There's an ancient association between the botanical world and the inspiration it provides to artists of all kinds. For our Botanical Artistry series part three, we meet Julia Lucey, whose painterly aquatint etching collage pieces evocatively depict the rich personalities of native flora and fauna. Join us! In case you didn't hear, the Cultivating Place team now has a donate button! We thank you so much for listening as over the years we've discussed expanding our views on the powerful nature of gardens, plants, and gardeners as intersectional spaces and agents of change for the better in our world. We hope you'll support Cultivating Place by hitting the donate button at www.cultivatingplace.com and we can't thank you enough for making it possible for this young program to grow even more of these types of conversations. You can also find photos of Julia's work at cultivatingplace.com. The show is available as a podcast on SoundCloud, iTunes, Google Play and Stitcher.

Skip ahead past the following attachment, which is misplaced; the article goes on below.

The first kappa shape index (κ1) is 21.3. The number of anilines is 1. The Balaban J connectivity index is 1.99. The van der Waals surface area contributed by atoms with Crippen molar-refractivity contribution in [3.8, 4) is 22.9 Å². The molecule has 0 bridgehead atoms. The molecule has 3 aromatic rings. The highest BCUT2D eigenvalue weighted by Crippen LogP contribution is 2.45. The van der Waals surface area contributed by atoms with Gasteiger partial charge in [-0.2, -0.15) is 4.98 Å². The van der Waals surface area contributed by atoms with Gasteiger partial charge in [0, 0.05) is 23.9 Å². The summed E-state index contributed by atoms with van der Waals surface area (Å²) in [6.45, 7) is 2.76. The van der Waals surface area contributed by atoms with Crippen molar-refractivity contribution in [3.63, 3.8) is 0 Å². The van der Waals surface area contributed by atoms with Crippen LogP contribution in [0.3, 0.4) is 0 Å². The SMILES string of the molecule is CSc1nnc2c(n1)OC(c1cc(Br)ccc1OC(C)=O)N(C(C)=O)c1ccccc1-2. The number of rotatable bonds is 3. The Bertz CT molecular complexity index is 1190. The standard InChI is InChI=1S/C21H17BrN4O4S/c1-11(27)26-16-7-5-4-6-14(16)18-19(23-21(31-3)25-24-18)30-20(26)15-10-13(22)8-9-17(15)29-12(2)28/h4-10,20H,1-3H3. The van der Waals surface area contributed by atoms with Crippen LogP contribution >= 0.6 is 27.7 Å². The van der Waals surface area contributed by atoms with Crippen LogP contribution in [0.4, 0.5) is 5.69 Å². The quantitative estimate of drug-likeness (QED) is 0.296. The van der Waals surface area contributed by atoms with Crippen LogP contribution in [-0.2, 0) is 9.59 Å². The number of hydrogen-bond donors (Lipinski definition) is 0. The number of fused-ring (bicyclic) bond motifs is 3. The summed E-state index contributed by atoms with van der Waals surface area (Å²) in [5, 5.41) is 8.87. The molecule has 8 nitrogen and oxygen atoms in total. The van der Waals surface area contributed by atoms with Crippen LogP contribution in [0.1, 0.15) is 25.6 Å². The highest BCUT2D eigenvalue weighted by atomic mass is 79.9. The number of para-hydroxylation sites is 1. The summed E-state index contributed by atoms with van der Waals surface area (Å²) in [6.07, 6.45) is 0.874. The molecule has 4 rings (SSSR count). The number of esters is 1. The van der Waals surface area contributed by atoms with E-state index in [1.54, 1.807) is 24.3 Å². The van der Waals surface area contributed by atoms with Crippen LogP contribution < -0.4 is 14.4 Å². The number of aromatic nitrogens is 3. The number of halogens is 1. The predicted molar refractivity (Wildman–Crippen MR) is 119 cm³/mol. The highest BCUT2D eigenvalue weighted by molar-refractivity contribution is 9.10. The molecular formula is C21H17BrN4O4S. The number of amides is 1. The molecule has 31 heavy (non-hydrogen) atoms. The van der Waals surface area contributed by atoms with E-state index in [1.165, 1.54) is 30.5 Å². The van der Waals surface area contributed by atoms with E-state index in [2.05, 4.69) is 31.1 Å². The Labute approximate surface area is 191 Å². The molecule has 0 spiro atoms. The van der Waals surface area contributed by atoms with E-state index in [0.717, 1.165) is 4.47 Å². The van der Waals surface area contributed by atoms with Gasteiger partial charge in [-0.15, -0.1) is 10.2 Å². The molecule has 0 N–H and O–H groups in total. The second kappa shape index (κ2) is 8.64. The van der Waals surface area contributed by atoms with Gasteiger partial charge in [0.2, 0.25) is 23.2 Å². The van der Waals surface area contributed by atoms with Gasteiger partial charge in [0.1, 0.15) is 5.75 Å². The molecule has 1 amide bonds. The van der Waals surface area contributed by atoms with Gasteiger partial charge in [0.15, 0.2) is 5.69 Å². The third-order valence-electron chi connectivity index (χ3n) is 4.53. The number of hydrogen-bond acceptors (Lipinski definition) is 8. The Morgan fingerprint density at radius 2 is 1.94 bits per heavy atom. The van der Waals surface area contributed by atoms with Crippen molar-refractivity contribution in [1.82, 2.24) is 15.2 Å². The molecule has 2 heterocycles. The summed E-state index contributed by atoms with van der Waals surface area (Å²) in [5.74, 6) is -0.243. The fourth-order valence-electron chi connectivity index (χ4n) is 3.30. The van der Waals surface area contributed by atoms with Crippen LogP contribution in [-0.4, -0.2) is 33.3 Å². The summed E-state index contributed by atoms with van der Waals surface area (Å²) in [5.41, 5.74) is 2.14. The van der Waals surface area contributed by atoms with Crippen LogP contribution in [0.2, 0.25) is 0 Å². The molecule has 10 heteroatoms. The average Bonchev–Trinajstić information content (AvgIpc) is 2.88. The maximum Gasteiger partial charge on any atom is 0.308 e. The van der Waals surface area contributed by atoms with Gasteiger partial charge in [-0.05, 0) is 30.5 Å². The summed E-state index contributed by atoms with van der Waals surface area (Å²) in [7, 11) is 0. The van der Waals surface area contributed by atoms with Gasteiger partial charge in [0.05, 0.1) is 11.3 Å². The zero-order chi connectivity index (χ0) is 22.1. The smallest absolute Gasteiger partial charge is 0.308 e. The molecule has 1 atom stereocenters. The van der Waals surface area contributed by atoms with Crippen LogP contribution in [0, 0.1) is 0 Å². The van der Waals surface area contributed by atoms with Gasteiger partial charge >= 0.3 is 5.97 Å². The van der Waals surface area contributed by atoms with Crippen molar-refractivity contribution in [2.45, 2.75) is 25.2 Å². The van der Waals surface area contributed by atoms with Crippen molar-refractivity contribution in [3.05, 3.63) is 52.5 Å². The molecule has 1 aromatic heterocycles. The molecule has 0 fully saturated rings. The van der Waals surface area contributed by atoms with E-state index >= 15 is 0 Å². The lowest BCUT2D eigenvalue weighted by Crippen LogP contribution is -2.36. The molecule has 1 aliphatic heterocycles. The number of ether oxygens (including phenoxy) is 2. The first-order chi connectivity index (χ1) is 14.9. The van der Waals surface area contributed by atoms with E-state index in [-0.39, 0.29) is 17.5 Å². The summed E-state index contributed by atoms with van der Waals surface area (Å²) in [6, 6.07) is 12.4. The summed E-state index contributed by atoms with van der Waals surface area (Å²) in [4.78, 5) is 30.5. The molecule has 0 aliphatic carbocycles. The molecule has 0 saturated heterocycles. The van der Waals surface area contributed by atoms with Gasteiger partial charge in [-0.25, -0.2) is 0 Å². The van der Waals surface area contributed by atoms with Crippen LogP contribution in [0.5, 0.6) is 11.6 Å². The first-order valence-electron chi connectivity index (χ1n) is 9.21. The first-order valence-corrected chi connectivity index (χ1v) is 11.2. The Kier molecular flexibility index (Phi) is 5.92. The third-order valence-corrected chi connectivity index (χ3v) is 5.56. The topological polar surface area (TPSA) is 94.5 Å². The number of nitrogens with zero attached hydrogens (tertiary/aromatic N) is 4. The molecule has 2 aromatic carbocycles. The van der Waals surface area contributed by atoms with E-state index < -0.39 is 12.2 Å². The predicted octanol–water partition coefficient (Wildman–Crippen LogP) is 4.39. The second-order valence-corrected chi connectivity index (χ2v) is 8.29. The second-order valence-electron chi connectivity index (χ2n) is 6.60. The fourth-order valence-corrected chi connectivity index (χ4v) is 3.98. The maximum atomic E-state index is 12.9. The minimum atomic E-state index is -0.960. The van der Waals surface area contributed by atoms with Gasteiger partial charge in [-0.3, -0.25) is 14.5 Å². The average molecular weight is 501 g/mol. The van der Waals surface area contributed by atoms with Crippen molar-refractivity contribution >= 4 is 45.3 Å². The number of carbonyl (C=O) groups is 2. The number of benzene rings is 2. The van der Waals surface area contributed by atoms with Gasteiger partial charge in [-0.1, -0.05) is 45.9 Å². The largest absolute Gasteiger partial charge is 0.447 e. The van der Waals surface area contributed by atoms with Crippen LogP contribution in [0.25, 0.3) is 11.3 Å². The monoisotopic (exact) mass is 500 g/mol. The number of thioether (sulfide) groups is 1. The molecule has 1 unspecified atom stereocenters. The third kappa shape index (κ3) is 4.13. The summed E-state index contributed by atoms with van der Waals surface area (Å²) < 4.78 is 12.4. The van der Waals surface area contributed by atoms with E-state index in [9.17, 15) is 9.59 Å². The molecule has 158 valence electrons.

Cultivating Place: October's Botanical Artistry, Part 3: Julia Lucey & Aquatint Etching

Cultivating Place: Botanical Artistry Of October, Part 2: Obi Kaufmann & The California Field Atlas

There's an ancient association between the botanical world and the inspiration it provides to artists of all kinds. For our Botanical Artistry series part two, we meet Obi Kaufmann – author and artist of The California Field Atlas – he sometimes calls it a family album of his lifelong relationship with the physical being we know as California. Join us! For photos visit cultivatingplace.com. The show is available as a podcast on SoundCloud, iTunes, Google Play and Stitcher.

Cultivating Place: Botanical Artistry Of October, Part 2: Obi Kaufmann & The California Field Atlas